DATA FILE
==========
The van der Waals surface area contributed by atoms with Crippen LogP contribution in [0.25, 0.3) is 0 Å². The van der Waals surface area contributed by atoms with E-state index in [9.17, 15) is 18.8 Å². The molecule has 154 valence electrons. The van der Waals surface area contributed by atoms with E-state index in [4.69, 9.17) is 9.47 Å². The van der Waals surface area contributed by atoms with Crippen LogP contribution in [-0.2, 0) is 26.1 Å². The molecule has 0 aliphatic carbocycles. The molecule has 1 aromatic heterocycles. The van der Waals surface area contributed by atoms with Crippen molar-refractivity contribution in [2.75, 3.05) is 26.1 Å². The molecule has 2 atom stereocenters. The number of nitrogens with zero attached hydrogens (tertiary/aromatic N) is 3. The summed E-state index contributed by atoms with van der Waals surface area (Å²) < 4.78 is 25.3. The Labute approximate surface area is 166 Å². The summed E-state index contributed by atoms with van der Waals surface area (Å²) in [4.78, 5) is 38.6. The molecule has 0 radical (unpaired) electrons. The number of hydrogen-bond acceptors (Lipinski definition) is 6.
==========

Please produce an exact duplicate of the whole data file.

The van der Waals surface area contributed by atoms with Crippen LogP contribution in [0.25, 0.3) is 0 Å². The van der Waals surface area contributed by atoms with E-state index in [9.17, 15) is 18.8 Å². The molecule has 154 valence electrons. The van der Waals surface area contributed by atoms with E-state index in [4.69, 9.17) is 9.47 Å². The van der Waals surface area contributed by atoms with Crippen LogP contribution in [-0.2, 0) is 26.1 Å². The molecule has 0 aliphatic carbocycles. The molecule has 1 aromatic heterocycles. The van der Waals surface area contributed by atoms with Crippen molar-refractivity contribution in [2.75, 3.05) is 26.1 Å². The molecule has 2 atom stereocenters. The number of nitrogens with zero attached hydrogens (tertiary/aromatic N) is 3. The summed E-state index contributed by atoms with van der Waals surface area (Å²) < 4.78 is 25.3. The Labute approximate surface area is 166 Å². The summed E-state index contributed by atoms with van der Waals surface area (Å²) in [4.78, 5) is 38.6. The molecule has 0 radical (unpaired) electrons. The number of hydrogen-bond acceptors (Lipinski definition) is 6.